Interesting, but how much 4K content is available yet?  As for the price I dont consider that unreasonable for such a new technology. I remember the first large flat panel I saw in the 90's (a 50" plasma) was $25,000 and my first HDTV in '04 was $2400. I had to get RP LCD as a plasma was still $4000 We have really gotten spoiled by how cheap technology has become, without even taking inflation into account you can buy a 42" HDTV today for less than a 25" color CRT was in the 70's

A host of 4K Blu-ray movies are being released this summer.


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#8 OFFLINE   Stewart Vernon

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Posted 21 April 2013 - 08:39 PM

A host of 4K Blu-ray movies are being released this summer.

Yes and no...

 

Sony is releasing some "Mastered in 4K" Blu-rays which are basically the superbit of Blu-rays... in theory they might be identical to already released Blu-rays of those same movies (many of which already were mastered from 4K transfers)...

 

The only true 4K content I have heard of are some dedicated hard-drive based setups that will have 4K content pre-loaded on them... along with a promise of a way to add content later (either via a visit by someone to your house or digital download).

 

But there are no 4K Blu-rays that will actually contain 4K content coming anytime soon.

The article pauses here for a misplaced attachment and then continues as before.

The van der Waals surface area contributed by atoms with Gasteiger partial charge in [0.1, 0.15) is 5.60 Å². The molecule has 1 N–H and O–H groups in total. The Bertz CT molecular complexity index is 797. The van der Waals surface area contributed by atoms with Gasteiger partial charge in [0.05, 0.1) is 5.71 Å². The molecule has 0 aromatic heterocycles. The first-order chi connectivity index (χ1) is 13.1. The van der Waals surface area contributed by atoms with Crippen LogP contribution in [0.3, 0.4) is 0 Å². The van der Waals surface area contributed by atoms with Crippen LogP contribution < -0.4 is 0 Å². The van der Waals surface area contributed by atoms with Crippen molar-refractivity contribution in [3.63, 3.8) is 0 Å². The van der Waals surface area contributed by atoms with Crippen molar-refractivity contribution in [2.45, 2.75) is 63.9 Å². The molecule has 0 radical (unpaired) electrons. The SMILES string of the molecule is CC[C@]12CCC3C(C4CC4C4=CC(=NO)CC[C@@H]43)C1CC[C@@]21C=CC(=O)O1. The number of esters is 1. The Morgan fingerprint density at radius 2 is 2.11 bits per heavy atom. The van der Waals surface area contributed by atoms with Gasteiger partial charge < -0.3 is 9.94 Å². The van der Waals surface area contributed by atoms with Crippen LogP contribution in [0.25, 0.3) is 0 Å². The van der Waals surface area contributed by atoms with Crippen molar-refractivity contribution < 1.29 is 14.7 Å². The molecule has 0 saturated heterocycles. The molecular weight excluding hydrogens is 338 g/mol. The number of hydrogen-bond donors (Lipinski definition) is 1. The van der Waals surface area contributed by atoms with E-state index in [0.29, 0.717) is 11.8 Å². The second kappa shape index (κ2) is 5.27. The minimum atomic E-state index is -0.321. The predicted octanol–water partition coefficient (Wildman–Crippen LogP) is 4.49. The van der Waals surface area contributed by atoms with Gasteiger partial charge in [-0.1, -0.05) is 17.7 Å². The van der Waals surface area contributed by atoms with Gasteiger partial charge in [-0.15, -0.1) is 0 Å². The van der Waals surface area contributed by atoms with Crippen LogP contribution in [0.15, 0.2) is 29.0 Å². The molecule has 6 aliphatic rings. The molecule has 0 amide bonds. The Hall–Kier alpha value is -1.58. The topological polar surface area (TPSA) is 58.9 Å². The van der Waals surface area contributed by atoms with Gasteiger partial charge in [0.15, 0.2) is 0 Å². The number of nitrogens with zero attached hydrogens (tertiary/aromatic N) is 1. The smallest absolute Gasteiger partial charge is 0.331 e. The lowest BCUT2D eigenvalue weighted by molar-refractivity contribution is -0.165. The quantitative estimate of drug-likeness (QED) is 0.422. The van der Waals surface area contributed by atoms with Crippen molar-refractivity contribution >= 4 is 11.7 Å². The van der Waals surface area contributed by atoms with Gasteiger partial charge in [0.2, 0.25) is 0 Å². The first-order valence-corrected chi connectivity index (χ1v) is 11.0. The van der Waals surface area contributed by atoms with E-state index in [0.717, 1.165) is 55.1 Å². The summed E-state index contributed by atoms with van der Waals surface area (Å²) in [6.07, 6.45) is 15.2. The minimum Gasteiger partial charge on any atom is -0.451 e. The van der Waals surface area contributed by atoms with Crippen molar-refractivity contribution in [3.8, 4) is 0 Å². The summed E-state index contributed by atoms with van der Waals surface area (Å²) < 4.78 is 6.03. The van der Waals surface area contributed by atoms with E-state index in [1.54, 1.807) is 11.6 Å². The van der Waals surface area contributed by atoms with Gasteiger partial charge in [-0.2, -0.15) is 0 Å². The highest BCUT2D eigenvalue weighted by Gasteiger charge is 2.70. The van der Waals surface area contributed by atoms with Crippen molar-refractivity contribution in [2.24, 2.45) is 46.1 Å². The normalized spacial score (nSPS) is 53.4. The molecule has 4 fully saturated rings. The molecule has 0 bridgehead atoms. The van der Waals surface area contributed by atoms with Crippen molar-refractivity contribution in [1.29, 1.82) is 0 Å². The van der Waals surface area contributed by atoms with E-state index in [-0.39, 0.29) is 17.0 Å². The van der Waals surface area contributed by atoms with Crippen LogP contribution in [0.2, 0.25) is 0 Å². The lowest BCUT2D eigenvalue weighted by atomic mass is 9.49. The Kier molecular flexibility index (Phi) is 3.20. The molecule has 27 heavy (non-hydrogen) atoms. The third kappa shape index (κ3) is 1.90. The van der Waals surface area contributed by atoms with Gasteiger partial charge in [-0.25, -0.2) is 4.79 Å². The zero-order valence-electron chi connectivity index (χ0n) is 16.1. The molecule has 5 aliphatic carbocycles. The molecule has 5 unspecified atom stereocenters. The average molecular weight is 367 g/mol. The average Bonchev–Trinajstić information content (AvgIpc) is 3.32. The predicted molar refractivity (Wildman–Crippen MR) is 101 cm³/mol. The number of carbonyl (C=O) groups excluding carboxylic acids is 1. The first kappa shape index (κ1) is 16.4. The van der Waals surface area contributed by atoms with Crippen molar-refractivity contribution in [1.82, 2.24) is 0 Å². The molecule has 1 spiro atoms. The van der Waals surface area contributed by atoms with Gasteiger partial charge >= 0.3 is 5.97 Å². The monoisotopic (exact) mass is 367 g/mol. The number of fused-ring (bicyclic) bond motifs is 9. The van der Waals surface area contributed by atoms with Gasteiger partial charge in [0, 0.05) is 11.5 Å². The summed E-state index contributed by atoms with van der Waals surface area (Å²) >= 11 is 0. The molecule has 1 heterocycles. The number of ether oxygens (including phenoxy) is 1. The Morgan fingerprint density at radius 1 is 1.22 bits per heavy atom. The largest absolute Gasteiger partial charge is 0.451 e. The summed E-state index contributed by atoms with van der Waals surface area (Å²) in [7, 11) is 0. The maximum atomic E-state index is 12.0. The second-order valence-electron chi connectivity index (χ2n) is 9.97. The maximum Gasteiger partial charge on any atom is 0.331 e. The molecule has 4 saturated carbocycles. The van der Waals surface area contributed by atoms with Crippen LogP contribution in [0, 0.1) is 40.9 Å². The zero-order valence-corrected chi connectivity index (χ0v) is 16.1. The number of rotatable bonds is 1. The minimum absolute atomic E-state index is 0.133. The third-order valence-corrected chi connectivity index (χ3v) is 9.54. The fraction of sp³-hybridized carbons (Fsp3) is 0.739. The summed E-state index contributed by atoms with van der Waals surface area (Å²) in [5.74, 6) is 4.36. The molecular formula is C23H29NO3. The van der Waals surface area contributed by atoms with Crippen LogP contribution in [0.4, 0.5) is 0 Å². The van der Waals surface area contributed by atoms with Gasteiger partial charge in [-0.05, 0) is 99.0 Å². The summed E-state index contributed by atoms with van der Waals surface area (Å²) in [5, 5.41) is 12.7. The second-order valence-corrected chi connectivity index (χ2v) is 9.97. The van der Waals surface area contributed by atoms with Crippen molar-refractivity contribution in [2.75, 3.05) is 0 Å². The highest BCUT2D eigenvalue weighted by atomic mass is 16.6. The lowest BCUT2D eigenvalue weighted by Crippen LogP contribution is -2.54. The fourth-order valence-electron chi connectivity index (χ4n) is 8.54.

Back to the TV part of the topic, though...  I wouldn't jump on one of these unless I needed a new tv.  I feel like any realistic quantity and selection of 4K-native content is a ways off... and unless you sit a couple of feet from your tv you might not see the detail anyway... and we still don't have good providers (be it Dish, DirecTV, cable companies, or online streaming) of true HD content today without flaws... so I think asking for 4K content delivery is just begging to be disappointed in overcompressed or overpriced stuff.


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#9 OFFLINE   Gloria_Chavez

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Posted 21 April 2013 - 09:30 PM

Several issues...

 

(i) Download caps.  A 4k movie is about 110 GB.

 

(ii) Streaming.  A 4k movie requires, minimum, 25 mbps.

 

One more thing.

 

Blu-Ray has been available for awhile, and its market share (by all discs sold) is about 25%, growing very slowly.

 

Will there be a market for 4k movies?  yes.

 

But not as large as many people believe, at least for the next decade.

 

Let's not forget that one decade ago, most consumers bought CDs at a 1,411.2 kbit/s.

 

Today, most people buy MP3s, with 11% of the data that the same track held in 2003.

 

And very few complain.


Since 1995 the average cable bill has increased 122%, while TV consumption per household just 13%.

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#10 OFFLINE   Stewart Vernon

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Posted 21 April 2013 - 10:09 PM

Let's not forget that one decade ago, most consumers bought CDs at a 1,411.2 kbit/s.

 

Today, most people buy MP3s, with 11% of the data that the same track held in 2003.

 

And very few complain.

I agree with the other things you said... but this last bit (pun semi-intended) is probably apples vs oranges.

 

With music, there has been a large portion of customers who want portability more than they wanted quality.  The Sony Walkman was huge in its day, much like the iPod was for Apple... and the thing they both had an common was giving fairly high quality audio in a way that was conveniently portable.